Another common practice was for someone to use their middle forename as their usual name – so on the 1861 census one of my relatives is shown as Mary Ellen Smith – then on the 1871 census she is down as Ellen Smith, then just to make it even harder by 1881 her husband had died and she had reverted to her maiden name for whatever reason – very confusing and thoughtless if you as me – they didn’t consider us rooting about into their family a century on!
So you have now gathered all this information what do you do with it? You need to put it in some sort of order, pen and paper is fine however you cannot amend/add/delete as is inevitable so the best way to make sense of all your information is to have it stored on a computer.
Ancestry.co.uk have a facility to allow you to create a tree on their website this is free and stored on the web so no problem if your computer throws a wobbler. Ancestry also have an app you can download onto your phone/tablet – its not the full site but it allows you to access your trees and you can update them too via the app.
There is lots of software available -I personally like Family Tree Maker software – available on Amazon.co.uk – there are different editions, Silver, Platinum etc – have a good look as this software often has up to 6 months free membership to Ancestry.co.uk which can be worth around £60. (Family Tree Maker is being discontinued soon so look out for some good deals! if you do buy it/use it it will continue to work)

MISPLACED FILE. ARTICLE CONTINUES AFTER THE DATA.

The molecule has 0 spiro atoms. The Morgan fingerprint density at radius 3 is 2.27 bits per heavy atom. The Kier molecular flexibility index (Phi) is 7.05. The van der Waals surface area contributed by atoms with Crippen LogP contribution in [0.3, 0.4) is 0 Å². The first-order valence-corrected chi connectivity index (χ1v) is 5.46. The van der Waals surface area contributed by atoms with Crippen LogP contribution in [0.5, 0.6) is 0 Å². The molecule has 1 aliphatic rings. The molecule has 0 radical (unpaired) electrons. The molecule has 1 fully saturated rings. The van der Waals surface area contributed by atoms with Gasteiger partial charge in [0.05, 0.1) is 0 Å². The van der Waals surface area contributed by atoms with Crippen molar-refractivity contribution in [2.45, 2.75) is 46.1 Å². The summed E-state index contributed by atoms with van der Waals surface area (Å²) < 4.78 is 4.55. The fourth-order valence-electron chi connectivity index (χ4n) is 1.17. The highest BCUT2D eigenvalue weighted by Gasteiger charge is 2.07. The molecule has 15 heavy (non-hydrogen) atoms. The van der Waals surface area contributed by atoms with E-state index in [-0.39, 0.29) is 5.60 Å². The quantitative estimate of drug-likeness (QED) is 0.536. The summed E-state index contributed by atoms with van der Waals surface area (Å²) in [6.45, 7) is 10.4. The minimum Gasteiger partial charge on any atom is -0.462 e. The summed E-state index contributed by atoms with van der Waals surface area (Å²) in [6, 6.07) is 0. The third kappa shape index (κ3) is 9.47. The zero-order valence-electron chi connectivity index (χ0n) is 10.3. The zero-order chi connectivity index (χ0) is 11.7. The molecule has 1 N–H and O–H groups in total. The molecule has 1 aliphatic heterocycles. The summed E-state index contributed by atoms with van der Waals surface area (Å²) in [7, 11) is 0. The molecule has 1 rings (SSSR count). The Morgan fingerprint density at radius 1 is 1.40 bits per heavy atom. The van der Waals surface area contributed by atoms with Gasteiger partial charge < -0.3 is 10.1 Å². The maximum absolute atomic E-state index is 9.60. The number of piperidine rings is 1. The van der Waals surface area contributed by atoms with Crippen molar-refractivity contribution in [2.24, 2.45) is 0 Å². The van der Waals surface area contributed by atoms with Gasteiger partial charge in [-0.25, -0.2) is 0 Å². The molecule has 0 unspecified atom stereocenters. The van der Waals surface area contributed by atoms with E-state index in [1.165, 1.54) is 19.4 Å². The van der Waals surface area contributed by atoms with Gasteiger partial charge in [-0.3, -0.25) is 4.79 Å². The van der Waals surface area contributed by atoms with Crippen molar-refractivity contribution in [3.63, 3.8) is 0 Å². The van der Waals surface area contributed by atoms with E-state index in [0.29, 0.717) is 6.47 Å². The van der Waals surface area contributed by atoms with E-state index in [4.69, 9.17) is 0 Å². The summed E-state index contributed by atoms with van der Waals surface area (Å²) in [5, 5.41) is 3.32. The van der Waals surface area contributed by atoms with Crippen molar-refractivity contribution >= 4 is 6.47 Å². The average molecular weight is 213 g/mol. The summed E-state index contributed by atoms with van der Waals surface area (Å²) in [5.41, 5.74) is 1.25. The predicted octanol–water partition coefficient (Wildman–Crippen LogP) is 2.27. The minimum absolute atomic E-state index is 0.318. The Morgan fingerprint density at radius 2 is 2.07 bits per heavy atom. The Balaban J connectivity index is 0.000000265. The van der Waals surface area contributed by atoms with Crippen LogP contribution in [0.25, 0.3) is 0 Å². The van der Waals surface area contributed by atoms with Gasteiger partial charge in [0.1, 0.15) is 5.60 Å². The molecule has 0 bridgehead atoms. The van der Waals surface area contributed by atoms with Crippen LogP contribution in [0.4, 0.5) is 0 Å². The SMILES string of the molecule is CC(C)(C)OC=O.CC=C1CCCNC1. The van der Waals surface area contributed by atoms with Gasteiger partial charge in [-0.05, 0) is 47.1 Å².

The good thing with the Family Tree Maker software is that once you synchronise it with Ancestry.co.uk you can update either Ancestry or the software and they synchronise with each other and they end up mirroring each other.
You will hit brick walls – they can be overcome. I had found one of my relatives in 1871 and 1891 but not 1881, so I searched in the 1881 census but played with what I knew which was Thomas Keenan born in Dukinfield in 1851 had a wife called Mary born in Stalybridge and their children were James, Margaret and John – so I searched for Thomas born in 1851 in Dukinfield with a wife called Mary and children called James, Margaret and John and left out the surname Keenan – low and behold there he was because the transcriber had transcribed the surname as Reenan due to the fancy old fashioned handwriting it was written in! So think out of the box.
Transcription can be a problem – Ancestry, Familysearch and other websites will allow you to assist in the transcription of records, which is fine when it is a country/area/names you are familiar with. The problems begin when someone often in an different country transcribes records, they are not familiar with localities, towns, names etc. There are some hilarious mistranscriptions out there!! On Ancestry you can put a note on to say the entry is mistranscribed and what it should actually be which means in future when someone searches for that person they will find it thanks to your note!
Some common pitfalls are particularly when transcribing old writing are not being able to read what a word says, you need to look back at other entries in the same hand to see if you can understand the letters to form the word, you need to take time when reading old documents and ensure that you read the information properly so you don’t miss anything.
When researching your tree stay focussed on what you are doing, don’t go off on a tangent and leave the line you were looking at by researching a line that isn’t as relevant. Record all the information you already have in some sort of index so it is easily retrievable. When copying information don’t put it into your own format always copy the format of the document so you can understand what you have written at a later date and include spelling mistakes.